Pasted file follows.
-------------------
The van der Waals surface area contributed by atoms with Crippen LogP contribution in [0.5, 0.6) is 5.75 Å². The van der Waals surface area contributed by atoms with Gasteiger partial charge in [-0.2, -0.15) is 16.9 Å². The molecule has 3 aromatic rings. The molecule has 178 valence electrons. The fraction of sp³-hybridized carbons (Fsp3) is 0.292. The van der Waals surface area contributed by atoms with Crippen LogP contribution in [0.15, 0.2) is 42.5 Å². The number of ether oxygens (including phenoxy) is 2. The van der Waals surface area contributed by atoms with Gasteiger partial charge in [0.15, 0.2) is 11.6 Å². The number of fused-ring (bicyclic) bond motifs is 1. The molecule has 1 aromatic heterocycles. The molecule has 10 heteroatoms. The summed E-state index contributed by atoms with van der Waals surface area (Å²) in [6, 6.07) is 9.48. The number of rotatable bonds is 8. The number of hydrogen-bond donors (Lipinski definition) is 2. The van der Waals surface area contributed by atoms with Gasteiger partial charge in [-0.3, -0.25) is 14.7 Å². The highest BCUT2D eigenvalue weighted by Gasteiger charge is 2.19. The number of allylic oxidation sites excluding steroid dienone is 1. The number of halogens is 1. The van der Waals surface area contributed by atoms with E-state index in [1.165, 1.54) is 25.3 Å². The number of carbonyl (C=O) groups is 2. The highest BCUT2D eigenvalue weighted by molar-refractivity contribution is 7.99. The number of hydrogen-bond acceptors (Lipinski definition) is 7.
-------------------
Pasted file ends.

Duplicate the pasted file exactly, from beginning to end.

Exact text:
The van der Waals surface area contributed by atoms with Crippen LogP contribution in [0.5, 0.6) is 5.75 Å². The van der Waals surface area contributed by atoms with Gasteiger partial charge in [-0.2, -0.15) is 16.9 Å². The molecule has 3 aromatic rings. The molecule has 178 valence electrons. The fraction of sp³-hybridized carbons (Fsp3) is 0.292. The van der Waals surface area contributed by atoms with Crippen LogP contribution in [0.15, 0.2) is 42.5 Å². The number of ether oxygens (including phenoxy) is 2. The van der Waals surface area contributed by atoms with Gasteiger partial charge in [0.15, 0.2) is 11.6 Å². The number of fused-ring (bicyclic) bond motifs is 1. The molecule has 1 aromatic heterocycles. The molecule has 10 heteroatoms. The summed E-state index contributed by atoms with van der Waals surface area (Å²) in [6, 6.07) is 9.48. The number of rotatable bonds is 8. The number of hydrogen-bond donors (Lipinski definition) is 2. The van der Waals surface area contributed by atoms with Gasteiger partial charge in [-0.3, -0.25) is 14.7 Å². The highest BCUT2D eigenvalue weighted by Gasteiger charge is 2.19. The number of allylic oxidation sites excluding steroid dienone is 1. The number of halogens is 1. The van der Waals surface area contributed by atoms with E-state index in [1.165, 1.54) is 25.3 Å². The number of carbonyl (C=O) groups is 2. The highest BCUT2D eigenvalue weighted by molar-refractivity contribution is 7.99. The number of hydrogen-bond acceptors (Lipinski definition) is 7.